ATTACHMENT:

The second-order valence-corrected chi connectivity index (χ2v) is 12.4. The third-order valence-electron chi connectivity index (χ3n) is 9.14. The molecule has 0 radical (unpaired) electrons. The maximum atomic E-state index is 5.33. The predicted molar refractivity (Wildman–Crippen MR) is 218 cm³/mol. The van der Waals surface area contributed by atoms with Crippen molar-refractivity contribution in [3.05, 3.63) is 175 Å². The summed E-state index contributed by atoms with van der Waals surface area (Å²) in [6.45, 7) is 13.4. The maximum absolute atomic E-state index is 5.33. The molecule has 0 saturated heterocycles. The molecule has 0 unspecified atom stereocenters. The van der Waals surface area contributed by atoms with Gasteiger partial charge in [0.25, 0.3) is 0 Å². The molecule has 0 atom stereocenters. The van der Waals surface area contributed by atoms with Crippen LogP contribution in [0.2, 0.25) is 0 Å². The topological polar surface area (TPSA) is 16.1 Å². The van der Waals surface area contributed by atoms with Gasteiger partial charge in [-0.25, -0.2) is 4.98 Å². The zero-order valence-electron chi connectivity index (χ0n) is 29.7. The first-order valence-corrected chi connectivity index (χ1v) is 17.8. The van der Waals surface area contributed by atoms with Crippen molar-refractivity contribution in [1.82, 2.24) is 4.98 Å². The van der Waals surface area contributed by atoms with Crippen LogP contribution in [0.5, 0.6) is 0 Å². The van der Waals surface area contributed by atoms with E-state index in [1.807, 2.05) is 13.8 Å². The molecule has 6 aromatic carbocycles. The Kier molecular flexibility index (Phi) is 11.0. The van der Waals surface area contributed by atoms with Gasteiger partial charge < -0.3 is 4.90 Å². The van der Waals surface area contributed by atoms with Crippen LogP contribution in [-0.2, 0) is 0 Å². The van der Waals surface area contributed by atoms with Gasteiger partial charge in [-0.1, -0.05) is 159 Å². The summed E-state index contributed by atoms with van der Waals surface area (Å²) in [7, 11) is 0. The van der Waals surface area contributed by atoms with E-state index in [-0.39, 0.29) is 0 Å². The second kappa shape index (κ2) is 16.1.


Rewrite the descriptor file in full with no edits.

The second-order valence-corrected chi connectivity index (χ2v) is 12.4. The third-order valence-electron chi connectivity index (χ3n) is 9.14. The molecule has 0 radical (unpaired) electrons. The maximum atomic E-state index is 5.33. The predicted molar refractivity (Wildman–Crippen MR) is 218 cm³/mol. The van der Waals surface area contributed by atoms with Crippen molar-refractivity contribution in [3.05, 3.63) is 175 Å². The summed E-state index contributed by atoms with van der Waals surface area (Å²) in [6.45, 7) is 13.4. The maximum absolute atomic E-state index is 5.33. The molecule has 0 saturated heterocycles. The molecule has 0 unspecified atom stereocenters. The van der Waals surface area contributed by atoms with Gasteiger partial charge in [0.25, 0.3) is 0 Å². The molecule has 0 atom stereocenters. The van der Waals surface area contributed by atoms with Crippen LogP contribution in [0.2, 0.25) is 0 Å². The topological polar surface area (TPSA) is 16.1 Å². The van der Waals surface area contributed by atoms with Gasteiger partial charge in [-0.25, -0.2) is 4.98 Å². The zero-order valence-electron chi connectivity index (χ0n) is 29.7. The first-order valence-corrected chi connectivity index (χ1v) is 17.8. The van der Waals surface area contributed by atoms with Crippen molar-refractivity contribution in [1.82, 2.24) is 4.98 Å². The van der Waals surface area contributed by atoms with Crippen LogP contribution in [0.5, 0.6) is 0 Å². The van der Waals surface area contributed by atoms with E-state index in [1.807, 2.05) is 13.8 Å². The molecule has 6 aromatic carbocycles. The Kier molecular flexibility index (Phi) is 11.0. The van der Waals surface area contributed by atoms with Gasteiger partial charge < -0.3 is 4.90 Å². The van der Waals surface area contributed by atoms with Crippen LogP contribution in [-0.2, 0) is 0 Å². The van der Waals surface area contributed by atoms with Gasteiger partial charge in [-0.1, -0.05) is 159 Å². The summed E-state index contributed by atoms with van der Waals surface area (Å²) in [7, 11) is 0. The van der Waals surface area contributed by atoms with E-state index in [-0.39, 0.29) is 0 Å². The second kappa shape index (κ2) is 16.1.